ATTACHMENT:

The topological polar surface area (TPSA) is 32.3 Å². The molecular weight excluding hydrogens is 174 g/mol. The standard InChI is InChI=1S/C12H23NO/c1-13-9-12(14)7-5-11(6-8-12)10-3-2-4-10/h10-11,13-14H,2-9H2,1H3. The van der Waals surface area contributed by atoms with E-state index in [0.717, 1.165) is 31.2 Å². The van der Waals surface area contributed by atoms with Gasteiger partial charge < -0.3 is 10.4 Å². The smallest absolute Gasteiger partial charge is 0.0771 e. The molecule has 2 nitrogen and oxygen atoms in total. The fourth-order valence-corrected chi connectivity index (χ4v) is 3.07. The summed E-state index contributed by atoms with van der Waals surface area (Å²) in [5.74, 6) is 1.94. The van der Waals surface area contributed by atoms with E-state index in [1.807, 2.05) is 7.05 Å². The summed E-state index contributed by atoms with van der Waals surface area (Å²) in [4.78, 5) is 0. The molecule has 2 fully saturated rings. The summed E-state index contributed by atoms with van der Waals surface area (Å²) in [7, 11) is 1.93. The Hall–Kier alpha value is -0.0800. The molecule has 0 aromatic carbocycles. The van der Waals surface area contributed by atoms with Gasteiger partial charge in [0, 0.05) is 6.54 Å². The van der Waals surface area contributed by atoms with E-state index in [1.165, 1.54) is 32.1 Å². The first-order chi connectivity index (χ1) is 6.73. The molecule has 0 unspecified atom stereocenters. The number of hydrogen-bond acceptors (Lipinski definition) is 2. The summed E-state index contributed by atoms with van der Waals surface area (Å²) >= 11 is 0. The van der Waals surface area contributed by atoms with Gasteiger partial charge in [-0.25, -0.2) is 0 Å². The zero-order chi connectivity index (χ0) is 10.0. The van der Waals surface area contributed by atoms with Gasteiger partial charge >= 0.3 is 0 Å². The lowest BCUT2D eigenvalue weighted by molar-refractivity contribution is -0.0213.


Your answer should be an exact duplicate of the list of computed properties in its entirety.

The topological polar surface area (TPSA) is 32.3 Å². The molecular weight excluding hydrogens is 174 g/mol. The standard InChI is InChI=1S/C12H23NO/c1-13-9-12(14)7-5-11(6-8-12)10-3-2-4-10/h10-11,13-14H,2-9H2,1H3. The van der Waals surface area contributed by atoms with E-state index in [0.717, 1.165) is 31.2 Å². The van der Waals surface area contributed by atoms with Gasteiger partial charge < -0.3 is 10.4 Å². The smallest absolute Gasteiger partial charge is 0.0771 e. The molecule has 2 nitrogen and oxygen atoms in total. The fourth-order valence-corrected chi connectivity index (χ4v) is 3.07. The summed E-state index contributed by atoms with van der Waals surface area (Å²) in [5.74, 6) is 1.94. The van der Waals surface area contributed by atoms with E-state index in [1.807, 2.05) is 7.05 Å². The summed E-state index contributed by atoms with van der Waals surface area (Å²) in [4.78, 5) is 0. The molecule has 2 fully saturated rings. The summed E-state index contributed by atoms with van der Waals surface area (Å²) in [7, 11) is 1.93. The Hall–Kier alpha value is -0.0800. The molecule has 0 aromatic carbocycles. The van der Waals surface area contributed by atoms with Gasteiger partial charge in [0, 0.05) is 6.54 Å². The van der Waals surface area contributed by atoms with E-state index in [1.165, 1.54) is 32.1 Å². The first-order chi connectivity index (χ1) is 6.73. The molecule has 0 unspecified atom stereocenters. The number of hydrogen-bond acceptors (Lipinski definition) is 2. The summed E-state index contributed by atoms with van der Waals surface area (Å²) >= 11 is 0. The van der Waals surface area contributed by atoms with Gasteiger partial charge in [-0.25, -0.2) is 0 Å². The zero-order chi connectivity index (χ0) is 10.0. The van der Waals surface area contributed by atoms with Gasteiger partial charge >= 0.3 is 0 Å². The lowest BCUT2D eigenvalue weighted by molar-refractivity contribution is -0.0213.